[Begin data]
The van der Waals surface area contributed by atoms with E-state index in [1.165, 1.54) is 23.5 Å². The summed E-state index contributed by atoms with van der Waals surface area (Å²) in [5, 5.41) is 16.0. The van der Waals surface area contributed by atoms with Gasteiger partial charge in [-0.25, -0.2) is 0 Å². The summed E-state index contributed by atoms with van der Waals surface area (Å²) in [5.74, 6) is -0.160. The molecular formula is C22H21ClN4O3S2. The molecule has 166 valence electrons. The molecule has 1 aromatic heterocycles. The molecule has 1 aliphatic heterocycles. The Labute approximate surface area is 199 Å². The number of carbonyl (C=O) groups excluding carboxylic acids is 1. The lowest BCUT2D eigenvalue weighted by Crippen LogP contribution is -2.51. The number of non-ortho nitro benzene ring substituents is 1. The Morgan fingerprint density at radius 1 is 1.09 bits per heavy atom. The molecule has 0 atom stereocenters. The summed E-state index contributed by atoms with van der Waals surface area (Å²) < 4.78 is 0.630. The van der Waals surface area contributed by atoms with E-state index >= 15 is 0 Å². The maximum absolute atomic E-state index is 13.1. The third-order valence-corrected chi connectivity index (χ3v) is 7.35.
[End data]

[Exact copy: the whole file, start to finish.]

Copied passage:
The van der Waals surface area contributed by atoms with E-state index in [1.165, 1.54) is 23.5 Å². The summed E-state index contributed by atoms with van der Waals surface area (Å²) in [5, 5.41) is 16.0. The van der Waals surface area contributed by atoms with Gasteiger partial charge in [-0.25, -0.2) is 0 Å². The summed E-state index contributed by atoms with van der Waals surface area (Å²) in [5.74, 6) is -0.160. The molecular formula is C22H21ClN4O3S2. The molecule has 166 valence electrons. The molecule has 1 aromatic heterocycles. The molecule has 1 aliphatic heterocycles. The Labute approximate surface area is 199 Å². The number of carbonyl (C=O) groups excluding carboxylic acids is 1. The lowest BCUT2D eigenvalue weighted by Crippen LogP contribution is -2.51. The number of non-ortho nitro benzene ring substituents is 1. The Morgan fingerprint density at radius 1 is 1.09 bits per heavy atom. The molecule has 0 atom stereocenters. The summed E-state index contributed by atoms with van der Waals surface area (Å²) < 4.78 is 0.630. The van der Waals surface area contributed by atoms with E-state index >= 15 is 0 Å². The maximum absolute atomic E-state index is 13.1. The third-order valence-corrected chi connectivity index (χ3v) is 7.35.